Kingson Lin — who earned his bachelor’s and master’s degrees in 2017 from the School of Arts and Sciences — and Rishi Goel — a current second-year student in the Perelman School of Medicine — were among the fellowship’s 30 recipients.
The fellowship program gives grants to immigrants or children of immigrants pursuing graduate education in the United States. Recipients of the fellowship were selected from a pool of 1,800 applicants to receive up to $90,000 in graduate funding.
“The purpose of the Fellowship is to provide opportunities for continuing generations of able and accomplished New Americans to achieve leadership in their chosen fields and to partake of the American dream,” according to the website.
The son of two immigrant parents from Fujian, China, Kingson Lin was born in New York City and settled in the Philadelphia suburbs before attending Penn in 2013. At Penn, Lin worked in Professor Gary Molander’s chemistry lab, working with organic synthesis paradigms.
Lin works as a freshman mentor, tutor, residential adviser, and in the University of Pennsylvania College Achievement Program, PENNCAP, as a peer counselor. He graduated summa cum laude and Phi Beta Kappa in 2017, having earned a bachelor’s degree in biochemistry and his master’s degree in organic chemistry.
Lin is currently in his fifth year at Yale University, pursuing a joint M.D. and Ph.D. degree in experimental pathology. He is currently researching novel chemotherapeutics for drug-resistant brain cancers and has contributed to the discovery of a new chemotherapeutic agent. In light of his work, he and his research advisers co-founded a company to bring these new drugs to a clinical setting.
Rishi Goel was born in Ann Arbor, Michigan, and is the son of two immigrants from Lucknow, India. Before pursuing his medical degree at Penn, Goel earned his bachelor’s degree in biochemistry with a minor in applied statistics from the University of Michigan, a master’s degree in immunology from the University of Oxford, and completed the National Institutes of Health’s Intramural Research Training Award Fellowship.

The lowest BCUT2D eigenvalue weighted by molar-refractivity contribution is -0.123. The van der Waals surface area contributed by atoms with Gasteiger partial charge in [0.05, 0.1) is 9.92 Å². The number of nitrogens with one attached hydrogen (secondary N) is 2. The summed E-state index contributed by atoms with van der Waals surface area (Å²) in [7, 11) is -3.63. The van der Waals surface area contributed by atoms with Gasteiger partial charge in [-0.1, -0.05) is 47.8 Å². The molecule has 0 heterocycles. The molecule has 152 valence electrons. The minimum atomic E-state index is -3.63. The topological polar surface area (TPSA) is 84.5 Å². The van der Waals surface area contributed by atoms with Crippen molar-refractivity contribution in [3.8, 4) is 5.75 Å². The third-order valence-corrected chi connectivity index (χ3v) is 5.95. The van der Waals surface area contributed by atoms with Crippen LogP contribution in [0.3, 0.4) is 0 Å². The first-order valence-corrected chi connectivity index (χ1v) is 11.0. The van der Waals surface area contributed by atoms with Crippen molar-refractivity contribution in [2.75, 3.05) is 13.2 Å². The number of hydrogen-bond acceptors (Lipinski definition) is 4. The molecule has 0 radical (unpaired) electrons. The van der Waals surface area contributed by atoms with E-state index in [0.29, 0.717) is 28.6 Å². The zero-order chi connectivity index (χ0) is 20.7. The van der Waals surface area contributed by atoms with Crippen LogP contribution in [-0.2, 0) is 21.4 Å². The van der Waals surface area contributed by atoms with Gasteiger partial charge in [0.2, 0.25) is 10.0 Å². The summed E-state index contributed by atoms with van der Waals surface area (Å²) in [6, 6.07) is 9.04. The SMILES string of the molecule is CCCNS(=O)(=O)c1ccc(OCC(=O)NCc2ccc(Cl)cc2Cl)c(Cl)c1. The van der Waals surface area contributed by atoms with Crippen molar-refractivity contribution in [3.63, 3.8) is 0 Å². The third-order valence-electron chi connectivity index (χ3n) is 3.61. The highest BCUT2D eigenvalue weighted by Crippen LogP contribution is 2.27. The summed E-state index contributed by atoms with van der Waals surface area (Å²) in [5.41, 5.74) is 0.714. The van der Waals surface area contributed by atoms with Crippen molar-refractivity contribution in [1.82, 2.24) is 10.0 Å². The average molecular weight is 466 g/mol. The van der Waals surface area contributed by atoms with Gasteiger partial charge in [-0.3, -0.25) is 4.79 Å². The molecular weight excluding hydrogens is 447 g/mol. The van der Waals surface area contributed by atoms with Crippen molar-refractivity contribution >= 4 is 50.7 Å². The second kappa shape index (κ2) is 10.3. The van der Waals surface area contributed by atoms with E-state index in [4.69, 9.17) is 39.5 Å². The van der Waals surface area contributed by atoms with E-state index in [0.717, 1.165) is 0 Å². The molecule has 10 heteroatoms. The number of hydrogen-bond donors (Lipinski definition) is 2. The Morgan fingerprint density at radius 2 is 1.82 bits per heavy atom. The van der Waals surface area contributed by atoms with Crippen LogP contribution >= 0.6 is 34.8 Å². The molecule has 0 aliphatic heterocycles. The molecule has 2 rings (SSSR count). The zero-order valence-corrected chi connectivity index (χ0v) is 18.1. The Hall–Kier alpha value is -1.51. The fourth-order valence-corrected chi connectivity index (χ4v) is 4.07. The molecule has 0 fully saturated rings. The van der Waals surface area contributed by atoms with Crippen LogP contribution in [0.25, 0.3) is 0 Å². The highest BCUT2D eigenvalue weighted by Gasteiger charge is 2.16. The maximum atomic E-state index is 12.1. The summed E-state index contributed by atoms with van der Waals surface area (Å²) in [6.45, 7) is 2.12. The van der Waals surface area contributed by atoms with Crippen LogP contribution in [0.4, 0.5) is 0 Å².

At Penn, he is now a research fellow in E. John Wherry’s laboratory, in which he works to understand the immune responses to viral pathogens. His work has contributed to a better understanding of immune memory in the context of COVID-19 and mRNA vaccines. He also helped start the Immune Health Project at Penn, which aims to “lead the transformation of routine human immune profiling for impact across medical disciplines.”
He plans to graduate in 2024 and pursue a career as a physician-scientist working in immunology research to enhance the patient experience.
Goel issued his gratitude on Twitter in response to the announcement: “Some personal news - honored to be selected as a 2022 @PDSoros fellow for my MD @Penn and join a community of New Americans working to build a better, more equitable society. Forever grateful to the mentors/community who have supported me along the way,” he tweeted.
The other 28 2022 Fellows came from a wide range of immigrant and educational backgrounds; students pursuing Juris Doctors, Doctors of Musical Arts, PhDs, Doctors of Medicine, and Doctors of Design were among those announced on the Soros Fellows website. Other institutions on the list included MIT, Harvard, Yale, and Stanford.
Penn students and affiliates have previously been named Soros Fellows, with several students receiving funding over the past 23 years. Applications for the 2023 Soros Fellowship are now open for eligible graduate students hoping to receive financial support.